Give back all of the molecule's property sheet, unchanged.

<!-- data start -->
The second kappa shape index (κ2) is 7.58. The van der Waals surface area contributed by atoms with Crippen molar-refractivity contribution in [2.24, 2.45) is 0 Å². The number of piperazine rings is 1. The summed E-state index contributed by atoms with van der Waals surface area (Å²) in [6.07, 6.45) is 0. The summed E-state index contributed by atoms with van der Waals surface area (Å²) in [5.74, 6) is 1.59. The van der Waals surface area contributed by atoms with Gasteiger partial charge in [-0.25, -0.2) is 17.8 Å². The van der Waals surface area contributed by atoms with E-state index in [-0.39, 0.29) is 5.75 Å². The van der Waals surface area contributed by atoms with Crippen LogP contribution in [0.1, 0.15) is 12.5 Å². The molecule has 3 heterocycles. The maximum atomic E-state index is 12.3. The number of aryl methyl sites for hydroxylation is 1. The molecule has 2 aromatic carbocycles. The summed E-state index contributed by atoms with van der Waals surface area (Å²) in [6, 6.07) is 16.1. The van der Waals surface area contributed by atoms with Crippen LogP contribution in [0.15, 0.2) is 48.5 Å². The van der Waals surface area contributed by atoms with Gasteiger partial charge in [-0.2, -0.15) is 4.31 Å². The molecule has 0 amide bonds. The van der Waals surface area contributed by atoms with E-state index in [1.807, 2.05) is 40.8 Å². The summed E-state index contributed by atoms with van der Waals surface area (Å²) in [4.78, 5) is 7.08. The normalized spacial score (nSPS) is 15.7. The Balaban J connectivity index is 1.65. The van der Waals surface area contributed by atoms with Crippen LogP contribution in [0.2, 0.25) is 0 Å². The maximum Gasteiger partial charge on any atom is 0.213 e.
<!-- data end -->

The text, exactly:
The second kappa shape index (κ2) is 7.58. The van der Waals surface area contributed by atoms with Crippen molar-refractivity contribution in [2.24, 2.45) is 0 Å². The number of piperazine rings is 1. The summed E-state index contributed by atoms with van der Waals surface area (Å²) in [6.07, 6.45) is 0. The summed E-state index contributed by atoms with van der Waals surface area (Å²) in [5.74, 6) is 1.59. The van der Waals surface area contributed by atoms with Gasteiger partial charge in [-0.25, -0.2) is 17.8 Å². The van der Waals surface area contributed by atoms with E-state index in [-0.39, 0.29) is 5.75 Å². The van der Waals surface area contributed by atoms with Crippen LogP contribution in [0.1, 0.15) is 12.5 Å². The molecule has 3 heterocycles. The maximum atomic E-state index is 12.3. The number of aryl methyl sites for hydroxylation is 1. The molecule has 2 aromatic carbocycles. The summed E-state index contributed by atoms with van der Waals surface area (Å²) in [6, 6.07) is 16.1. The van der Waals surface area contributed by atoms with Crippen LogP contribution in [0.15, 0.2) is 48.5 Å². The van der Waals surface area contributed by atoms with Gasteiger partial charge in [-0.2, -0.15) is 4.31 Å². The molecule has 0 amide bonds. The van der Waals surface area contributed by atoms with E-state index in [1.807, 2.05) is 40.8 Å². The summed E-state index contributed by atoms with van der Waals surface area (Å²) in [4.78, 5) is 7.08. The normalized spacial score (nSPS) is 15.7. The Balaban J connectivity index is 1.65. The van der Waals surface area contributed by atoms with Crippen LogP contribution in [0.2, 0.25) is 0 Å². The maximum Gasteiger partial charge on any atom is 0.213 e.